They refer to the famous CoastRunners experiment as an example of reward misspecification. In this classic AI Safety experiment an RL policy was trained to pilot a boat around a racetrack by being given a reward for passing 4 different flags at key points in the race. Rather than travel around the race course to reach the flags, the boat learns a way to skip most of the course and perform a tight loop going over each flag as fast as possible. Kirk-Giannini and Goldstein highlight that if sufficiently complex language agent was given the task instead, it could simply be told in natural language “race as fast as possible” or “win the race” to learn what the intended behavior. I believe this is true.
Language agents already have some insights on human objectives, as humans frequently write and use specific words about these objectives. As Kirk-Giannini and Goldstein highlight, if S-LLMs accurately learn human abstractions, it should be relatively easy to anticipate an alignment target. To be more specific, encoding an alignment target will require the transfer of substantially less data if the S-LLM already accurately understands human abstractions.
While using natural language seems to address the challenges of misgeneralization and misspecification by bypassing the need for complex reward functions, it introduces new challenges due to the complexity of human language. The new challenge stems from the vagueness and multiple meanings within natural language itself. Howe and Yampolskiy (2020) have argued ambiguity in natural language may be unavoidable. In one intriguing incident, Dan Neidle claims that AutoGPT attempted to contact the UK tax authority. Initially requested to simply locate agents advertising tax avoidance schemes, AutoGPT went a step further and tried to pass this information onto the relevant authorities.
Modularity Facilitates Self-Modification
Because these systems are constructed from LLM subcomponents, they are by default highly modular. While there are no guarantees that the underlying functional structure of the S-LLM strictly adheres to the modules, the layout will at least place restrictions on information flow. All of this is another boon to interpretability of course, but my final concern is of a different nature. I argue that systems whose subfunctions cleanly adhere to the assigned submodules may be more dangerous, due to the ease of self modification.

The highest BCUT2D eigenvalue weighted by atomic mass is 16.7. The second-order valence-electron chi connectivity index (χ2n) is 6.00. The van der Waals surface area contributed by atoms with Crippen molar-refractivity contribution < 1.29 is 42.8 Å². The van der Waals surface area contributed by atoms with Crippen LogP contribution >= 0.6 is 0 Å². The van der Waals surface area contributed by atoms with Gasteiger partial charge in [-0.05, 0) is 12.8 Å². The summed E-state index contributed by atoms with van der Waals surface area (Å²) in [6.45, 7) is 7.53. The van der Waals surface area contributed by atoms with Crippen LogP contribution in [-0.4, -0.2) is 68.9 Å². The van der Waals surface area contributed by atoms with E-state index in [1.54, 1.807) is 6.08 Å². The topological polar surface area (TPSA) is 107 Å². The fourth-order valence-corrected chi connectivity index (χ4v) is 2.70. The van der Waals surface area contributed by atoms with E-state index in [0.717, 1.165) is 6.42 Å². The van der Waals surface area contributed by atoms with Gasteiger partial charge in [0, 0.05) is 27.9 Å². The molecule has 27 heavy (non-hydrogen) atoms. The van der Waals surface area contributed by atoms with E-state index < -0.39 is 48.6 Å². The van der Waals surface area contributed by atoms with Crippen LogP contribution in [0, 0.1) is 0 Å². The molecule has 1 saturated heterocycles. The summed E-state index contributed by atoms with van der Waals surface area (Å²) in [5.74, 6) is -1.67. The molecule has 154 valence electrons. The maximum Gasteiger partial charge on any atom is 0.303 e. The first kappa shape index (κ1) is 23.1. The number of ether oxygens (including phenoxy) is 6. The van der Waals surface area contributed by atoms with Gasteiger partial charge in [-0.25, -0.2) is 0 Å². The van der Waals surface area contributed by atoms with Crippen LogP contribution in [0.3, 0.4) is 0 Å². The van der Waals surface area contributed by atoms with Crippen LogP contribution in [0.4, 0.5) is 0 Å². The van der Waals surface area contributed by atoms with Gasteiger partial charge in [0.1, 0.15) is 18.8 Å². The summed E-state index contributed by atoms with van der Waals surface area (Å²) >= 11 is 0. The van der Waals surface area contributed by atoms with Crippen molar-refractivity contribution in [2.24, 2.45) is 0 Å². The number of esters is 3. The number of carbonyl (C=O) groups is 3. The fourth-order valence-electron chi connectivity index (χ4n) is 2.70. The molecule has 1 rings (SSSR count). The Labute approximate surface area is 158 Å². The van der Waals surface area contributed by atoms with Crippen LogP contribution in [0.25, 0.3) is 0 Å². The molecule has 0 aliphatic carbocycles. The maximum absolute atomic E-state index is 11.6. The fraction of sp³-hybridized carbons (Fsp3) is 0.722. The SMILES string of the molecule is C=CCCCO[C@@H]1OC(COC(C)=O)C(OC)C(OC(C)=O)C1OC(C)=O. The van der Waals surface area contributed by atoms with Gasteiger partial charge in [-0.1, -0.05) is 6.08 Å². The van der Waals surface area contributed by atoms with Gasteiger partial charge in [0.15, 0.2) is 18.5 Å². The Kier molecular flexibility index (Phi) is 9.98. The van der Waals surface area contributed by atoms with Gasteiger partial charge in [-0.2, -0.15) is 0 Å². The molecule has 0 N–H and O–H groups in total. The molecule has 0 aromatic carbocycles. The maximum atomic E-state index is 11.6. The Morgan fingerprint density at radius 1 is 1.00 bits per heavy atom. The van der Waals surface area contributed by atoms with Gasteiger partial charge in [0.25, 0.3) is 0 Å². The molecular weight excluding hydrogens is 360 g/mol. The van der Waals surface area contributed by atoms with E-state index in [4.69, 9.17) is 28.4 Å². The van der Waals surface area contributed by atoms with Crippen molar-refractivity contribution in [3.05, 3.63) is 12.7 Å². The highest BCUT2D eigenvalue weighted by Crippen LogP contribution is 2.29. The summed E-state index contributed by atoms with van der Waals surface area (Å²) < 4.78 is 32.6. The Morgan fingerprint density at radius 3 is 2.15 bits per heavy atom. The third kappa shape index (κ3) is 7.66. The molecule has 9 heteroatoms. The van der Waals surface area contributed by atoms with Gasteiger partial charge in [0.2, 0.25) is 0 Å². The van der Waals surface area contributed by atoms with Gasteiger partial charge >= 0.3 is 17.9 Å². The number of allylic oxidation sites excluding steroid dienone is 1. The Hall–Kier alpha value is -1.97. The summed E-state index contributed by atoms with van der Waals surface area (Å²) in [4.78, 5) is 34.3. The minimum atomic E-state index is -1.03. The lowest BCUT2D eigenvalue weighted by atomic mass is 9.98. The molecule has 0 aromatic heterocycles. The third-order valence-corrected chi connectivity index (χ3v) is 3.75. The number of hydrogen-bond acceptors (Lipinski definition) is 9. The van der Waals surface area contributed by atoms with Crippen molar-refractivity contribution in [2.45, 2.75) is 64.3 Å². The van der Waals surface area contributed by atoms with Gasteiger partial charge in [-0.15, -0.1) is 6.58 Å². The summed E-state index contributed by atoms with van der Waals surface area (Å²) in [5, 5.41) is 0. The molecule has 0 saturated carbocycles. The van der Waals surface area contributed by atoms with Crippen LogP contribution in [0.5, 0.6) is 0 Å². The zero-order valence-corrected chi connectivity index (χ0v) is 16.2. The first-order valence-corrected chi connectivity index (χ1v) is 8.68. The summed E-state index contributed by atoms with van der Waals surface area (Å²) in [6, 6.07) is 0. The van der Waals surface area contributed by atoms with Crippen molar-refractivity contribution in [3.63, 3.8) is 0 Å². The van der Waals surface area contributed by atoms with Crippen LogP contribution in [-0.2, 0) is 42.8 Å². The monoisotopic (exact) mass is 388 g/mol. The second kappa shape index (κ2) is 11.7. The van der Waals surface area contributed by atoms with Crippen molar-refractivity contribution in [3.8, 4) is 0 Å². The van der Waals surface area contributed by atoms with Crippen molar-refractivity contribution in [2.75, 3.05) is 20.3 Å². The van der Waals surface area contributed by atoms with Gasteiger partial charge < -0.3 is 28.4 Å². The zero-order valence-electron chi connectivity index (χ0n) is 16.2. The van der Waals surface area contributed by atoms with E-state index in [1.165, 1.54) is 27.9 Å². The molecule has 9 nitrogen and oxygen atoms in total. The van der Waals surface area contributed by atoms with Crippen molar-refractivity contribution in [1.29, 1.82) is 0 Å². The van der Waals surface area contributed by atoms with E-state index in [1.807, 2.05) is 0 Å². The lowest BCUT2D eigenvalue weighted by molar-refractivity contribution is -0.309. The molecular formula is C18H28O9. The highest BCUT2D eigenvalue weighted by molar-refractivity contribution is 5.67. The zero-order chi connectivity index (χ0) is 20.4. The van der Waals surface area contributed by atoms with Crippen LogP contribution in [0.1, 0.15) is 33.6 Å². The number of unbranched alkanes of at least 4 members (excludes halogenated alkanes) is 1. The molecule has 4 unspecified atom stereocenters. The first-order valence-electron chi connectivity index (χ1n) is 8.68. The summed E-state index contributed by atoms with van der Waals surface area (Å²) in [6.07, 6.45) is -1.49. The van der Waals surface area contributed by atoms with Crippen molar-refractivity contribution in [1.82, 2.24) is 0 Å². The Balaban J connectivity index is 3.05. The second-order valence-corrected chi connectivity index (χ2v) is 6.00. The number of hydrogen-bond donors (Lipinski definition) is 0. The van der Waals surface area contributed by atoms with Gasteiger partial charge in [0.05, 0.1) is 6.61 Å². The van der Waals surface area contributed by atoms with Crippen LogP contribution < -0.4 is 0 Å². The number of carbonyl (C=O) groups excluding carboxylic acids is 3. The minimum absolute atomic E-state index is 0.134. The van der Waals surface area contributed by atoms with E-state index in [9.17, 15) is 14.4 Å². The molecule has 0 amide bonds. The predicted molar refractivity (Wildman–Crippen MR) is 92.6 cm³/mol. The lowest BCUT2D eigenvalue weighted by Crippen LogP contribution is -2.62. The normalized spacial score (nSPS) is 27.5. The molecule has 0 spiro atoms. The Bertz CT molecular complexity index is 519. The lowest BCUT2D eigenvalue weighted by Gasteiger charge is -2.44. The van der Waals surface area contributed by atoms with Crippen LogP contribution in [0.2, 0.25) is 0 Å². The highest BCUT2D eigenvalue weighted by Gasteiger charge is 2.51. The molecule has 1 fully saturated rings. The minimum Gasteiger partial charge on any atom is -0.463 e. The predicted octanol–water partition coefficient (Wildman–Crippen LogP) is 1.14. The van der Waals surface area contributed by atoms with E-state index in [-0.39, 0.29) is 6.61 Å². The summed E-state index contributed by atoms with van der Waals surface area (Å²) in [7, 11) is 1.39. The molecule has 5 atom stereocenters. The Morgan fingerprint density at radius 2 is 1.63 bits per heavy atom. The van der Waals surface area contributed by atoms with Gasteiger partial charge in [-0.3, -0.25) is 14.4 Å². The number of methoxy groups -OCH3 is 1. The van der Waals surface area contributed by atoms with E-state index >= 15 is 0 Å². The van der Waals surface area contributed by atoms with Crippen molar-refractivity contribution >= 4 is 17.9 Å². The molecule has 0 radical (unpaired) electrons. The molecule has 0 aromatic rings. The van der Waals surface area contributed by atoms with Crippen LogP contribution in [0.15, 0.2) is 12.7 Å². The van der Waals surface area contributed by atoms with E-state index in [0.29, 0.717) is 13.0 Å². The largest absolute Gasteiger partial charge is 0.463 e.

Good (1965), Chalmers (2010), Hutter (2012), and Bostrom (2014, pp. 62-77) are among those who have brought attention to the potential perils of an AI entering a self-reinforced cycle of rapid intellectual self-improvement. In this scenario, an artificial entity enhances its cognitive ability, which unlocks further improvements to its own intelligence. A self-modifying entity that could increase its own intelligence might enter a feedback loop, in which improvements to intelligence enable insight into design modifications which in turn enable further increases in intelligence. These upgrades, in turn, bolster the entity’s intelligence even further, resulting in a rapid and exponential escalation. An “intelligence explosion”.
But self-modification entails high risk even at less catastrophic scales. A “subcritical mass” of self-modification can enable systems to develop unintended and unexpected capabilities or improvements. Such improvements may lead to abrupt behavioral changes as the AI taps into new data sources, processes information in novel ways, or gains the capacity to exert influence over completely new domains. The advantage from such behavior is obvious. Even today, sophisticated malware will rewrite its own code to avoid detection.
While humans can engage in some behaviors that involve self-improvement and (primarily aesthetic) modification but, as can trivially be seen, the options are very underwhelming. What holds us back? One, fine manipulation of living tissue is challenging and two, compatible components are expensive and scarce. Three, individual humans cannot easily get access to a comprehensive and detailed map of every neuron in the brain, limiting flexibility immensely. I could have access to cloned brain tissue and the greatest neurosurgeons in existence, but I still could not easily make myself smarter.